Should none of these work, you could apply for an interdict to compel the neighbor to remove the branches.

Noise Disturbances

When you’re in a community that has a fair distribution in population, having to deal with noisy neighbors is one of the perks. The disturbances can vary from loud music, arguing and fighting, barking dogs or even banging of doors and drilling on the walls.

The Law of Kenya distinguishes between disturbing noise, which is objective and scientifically measurable noise and Noise Nuisance, which is any noise that disturbs or impairs the peace and convenience of any person.

The most practical and cost effective way to deal with noise disturbances is to approach your neighbor directly. Do this politely and tell them the problem and if you are unable to reach an amicable solution, you should consider appointing a mediator to achieve resolution to the dispute.

One may also consider reporting the matter to the Environmental Management Authority.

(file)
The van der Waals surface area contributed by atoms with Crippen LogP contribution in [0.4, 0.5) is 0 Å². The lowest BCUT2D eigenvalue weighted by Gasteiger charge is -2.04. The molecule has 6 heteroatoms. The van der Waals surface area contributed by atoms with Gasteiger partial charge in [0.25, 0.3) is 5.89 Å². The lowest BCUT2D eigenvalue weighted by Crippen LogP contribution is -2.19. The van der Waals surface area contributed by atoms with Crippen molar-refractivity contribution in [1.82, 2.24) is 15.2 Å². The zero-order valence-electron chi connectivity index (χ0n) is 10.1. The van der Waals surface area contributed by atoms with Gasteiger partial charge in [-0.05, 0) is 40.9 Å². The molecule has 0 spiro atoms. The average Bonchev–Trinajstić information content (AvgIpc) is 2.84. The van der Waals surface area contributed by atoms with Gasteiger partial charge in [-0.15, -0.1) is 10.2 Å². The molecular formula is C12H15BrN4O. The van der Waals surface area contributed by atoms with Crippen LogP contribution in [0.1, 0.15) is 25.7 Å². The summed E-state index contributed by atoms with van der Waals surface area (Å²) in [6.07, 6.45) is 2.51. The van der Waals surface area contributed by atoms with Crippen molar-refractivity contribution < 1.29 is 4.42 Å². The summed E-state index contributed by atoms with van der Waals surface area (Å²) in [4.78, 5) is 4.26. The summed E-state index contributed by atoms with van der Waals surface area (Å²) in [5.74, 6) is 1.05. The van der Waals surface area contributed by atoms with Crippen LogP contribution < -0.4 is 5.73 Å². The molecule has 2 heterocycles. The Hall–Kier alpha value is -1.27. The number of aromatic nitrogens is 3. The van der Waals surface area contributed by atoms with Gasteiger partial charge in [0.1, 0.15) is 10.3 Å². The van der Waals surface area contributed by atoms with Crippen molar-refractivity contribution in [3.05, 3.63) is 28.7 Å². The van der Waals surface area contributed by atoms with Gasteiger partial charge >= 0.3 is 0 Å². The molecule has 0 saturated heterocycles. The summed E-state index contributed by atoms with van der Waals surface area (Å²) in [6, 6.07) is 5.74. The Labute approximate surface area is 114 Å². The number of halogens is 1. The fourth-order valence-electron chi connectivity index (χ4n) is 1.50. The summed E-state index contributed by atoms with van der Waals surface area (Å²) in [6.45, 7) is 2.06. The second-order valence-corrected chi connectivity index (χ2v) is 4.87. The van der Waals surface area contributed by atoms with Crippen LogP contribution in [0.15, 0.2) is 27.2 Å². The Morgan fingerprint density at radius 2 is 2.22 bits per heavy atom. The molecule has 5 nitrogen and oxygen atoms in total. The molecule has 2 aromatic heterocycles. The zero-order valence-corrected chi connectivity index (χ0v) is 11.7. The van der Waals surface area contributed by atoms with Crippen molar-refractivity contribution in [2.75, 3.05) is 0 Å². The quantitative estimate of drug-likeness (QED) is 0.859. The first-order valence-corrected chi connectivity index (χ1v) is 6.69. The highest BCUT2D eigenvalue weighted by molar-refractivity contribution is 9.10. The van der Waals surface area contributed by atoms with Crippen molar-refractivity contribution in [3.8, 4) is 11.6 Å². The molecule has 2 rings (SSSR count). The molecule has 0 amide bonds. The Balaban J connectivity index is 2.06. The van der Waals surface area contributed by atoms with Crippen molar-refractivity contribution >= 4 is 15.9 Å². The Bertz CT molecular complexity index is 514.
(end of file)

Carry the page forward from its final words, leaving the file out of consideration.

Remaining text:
As with most legal matters it is sensible to try all avenues of resolving a matter before a court is approached. Should you have exhausted all of the above methods to no avail then you are allowed to take legal action.

Encroachment

In simple terms, encroachment refers to a situation where you have constructed on your property but part of the structure is on the neighbors property. These structures may be driveways, a retaining wall, a fence, trees or even part of the building structure itself. Encroaching is trespassing and the encroaching land owner is legally responsible.

Erection of Buildings

In the case where there is a blocked view due to a new building plan, the neighbors possess some rights, most especially in the case blocked views and over-coverage, inappropriate use of a buildings and unsightly buildings all the same. When a complaint has been launched forth, demolition can be ordered even after the building has been erected.

Development Objections